Thursday, 15 August 2013

Consider fasting for better health

Consider fasting for better health

Any diet that has you not eat at all is not a diet-it's starvation. But there's a difference between withholding what your body needs and reprogramming your body so that you can control your hunger and let your body recharge. The idea of fasting is nothing crazy. You do it every night when you sleep, which is a time that that is essential for optimal health. Yet the idea of going several hours without eating during daytime is frowned upon.

When done correctly, fasting can actually help your body burn fat, recharge, and stay healthy. You've probably heard of cleanse diets that supposedly rid your body of toxins, improve the functioning of your internal organs, and help you age better. Most of these don't work as advertised. The only real cleanse occurs at the cellular level. It's called autophagy, and it's your body's ability to regenerate and become better. Autophagy makes your brain function a little better, helps with fat loss, and even assists in your ability to walk and breathe. But the more time you spend eating-as in actual hours during the day eating-the less time you spend in the autophagic process, which is why fasting isn't a bad thing.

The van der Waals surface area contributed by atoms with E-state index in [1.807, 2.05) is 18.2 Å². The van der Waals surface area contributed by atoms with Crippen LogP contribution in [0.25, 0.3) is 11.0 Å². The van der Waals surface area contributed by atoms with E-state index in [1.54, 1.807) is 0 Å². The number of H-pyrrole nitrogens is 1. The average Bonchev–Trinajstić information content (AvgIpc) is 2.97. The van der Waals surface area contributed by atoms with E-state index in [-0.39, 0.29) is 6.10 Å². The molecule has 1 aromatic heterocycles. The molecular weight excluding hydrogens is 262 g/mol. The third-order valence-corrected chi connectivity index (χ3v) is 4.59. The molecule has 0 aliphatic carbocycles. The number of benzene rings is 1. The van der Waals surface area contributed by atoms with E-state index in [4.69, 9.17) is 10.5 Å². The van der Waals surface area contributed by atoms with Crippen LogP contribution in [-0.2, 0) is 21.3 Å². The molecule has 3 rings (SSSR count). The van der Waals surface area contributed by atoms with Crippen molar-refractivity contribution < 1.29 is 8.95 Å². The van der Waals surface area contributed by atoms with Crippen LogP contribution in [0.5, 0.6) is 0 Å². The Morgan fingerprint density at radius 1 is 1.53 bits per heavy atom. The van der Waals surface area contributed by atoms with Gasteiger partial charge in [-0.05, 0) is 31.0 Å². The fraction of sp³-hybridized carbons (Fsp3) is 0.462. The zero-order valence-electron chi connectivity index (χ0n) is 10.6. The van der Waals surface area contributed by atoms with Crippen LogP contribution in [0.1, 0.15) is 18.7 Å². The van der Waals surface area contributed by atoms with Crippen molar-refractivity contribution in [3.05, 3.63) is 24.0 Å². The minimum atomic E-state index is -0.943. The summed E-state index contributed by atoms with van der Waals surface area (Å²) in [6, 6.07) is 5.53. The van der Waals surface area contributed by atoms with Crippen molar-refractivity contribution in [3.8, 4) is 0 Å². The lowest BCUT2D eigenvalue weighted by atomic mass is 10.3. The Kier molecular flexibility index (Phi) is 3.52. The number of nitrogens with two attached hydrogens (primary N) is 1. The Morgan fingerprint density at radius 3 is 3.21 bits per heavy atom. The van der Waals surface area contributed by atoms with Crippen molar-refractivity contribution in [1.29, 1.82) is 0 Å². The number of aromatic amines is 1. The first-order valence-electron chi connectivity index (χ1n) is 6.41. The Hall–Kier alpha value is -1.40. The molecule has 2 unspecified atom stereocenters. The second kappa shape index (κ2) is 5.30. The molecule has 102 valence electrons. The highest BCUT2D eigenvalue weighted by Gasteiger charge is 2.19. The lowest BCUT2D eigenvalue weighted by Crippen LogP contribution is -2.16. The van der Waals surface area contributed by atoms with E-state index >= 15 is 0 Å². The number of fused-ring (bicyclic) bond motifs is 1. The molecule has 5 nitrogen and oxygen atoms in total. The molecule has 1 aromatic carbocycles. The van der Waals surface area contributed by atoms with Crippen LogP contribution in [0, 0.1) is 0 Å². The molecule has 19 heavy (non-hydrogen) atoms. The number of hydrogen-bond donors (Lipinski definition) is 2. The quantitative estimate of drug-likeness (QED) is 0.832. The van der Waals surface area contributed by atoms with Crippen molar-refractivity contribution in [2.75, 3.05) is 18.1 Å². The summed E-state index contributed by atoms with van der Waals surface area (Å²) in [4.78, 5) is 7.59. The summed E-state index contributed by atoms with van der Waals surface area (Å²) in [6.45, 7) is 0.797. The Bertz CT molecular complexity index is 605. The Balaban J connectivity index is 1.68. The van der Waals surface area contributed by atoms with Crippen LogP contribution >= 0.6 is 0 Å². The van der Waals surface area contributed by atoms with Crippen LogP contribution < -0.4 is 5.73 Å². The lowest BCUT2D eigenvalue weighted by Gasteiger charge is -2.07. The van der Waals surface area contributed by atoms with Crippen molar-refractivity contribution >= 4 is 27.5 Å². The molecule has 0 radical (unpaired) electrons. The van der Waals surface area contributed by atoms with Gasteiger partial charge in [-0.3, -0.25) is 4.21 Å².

The fad-free truth: Researchers at the University of Utah found that people who fasted just one day per month were 40 percent less likely to suffer from clogged arteries. While there are many ways to fast, the important point is that you shouldn't feel forced to eat if you're not hungry. Short daily fasts (for 12 to 16 hours) or a once-per-week daily fast can have health benefits, and it will teach you to separate boredom or thirst from genuine hunger.

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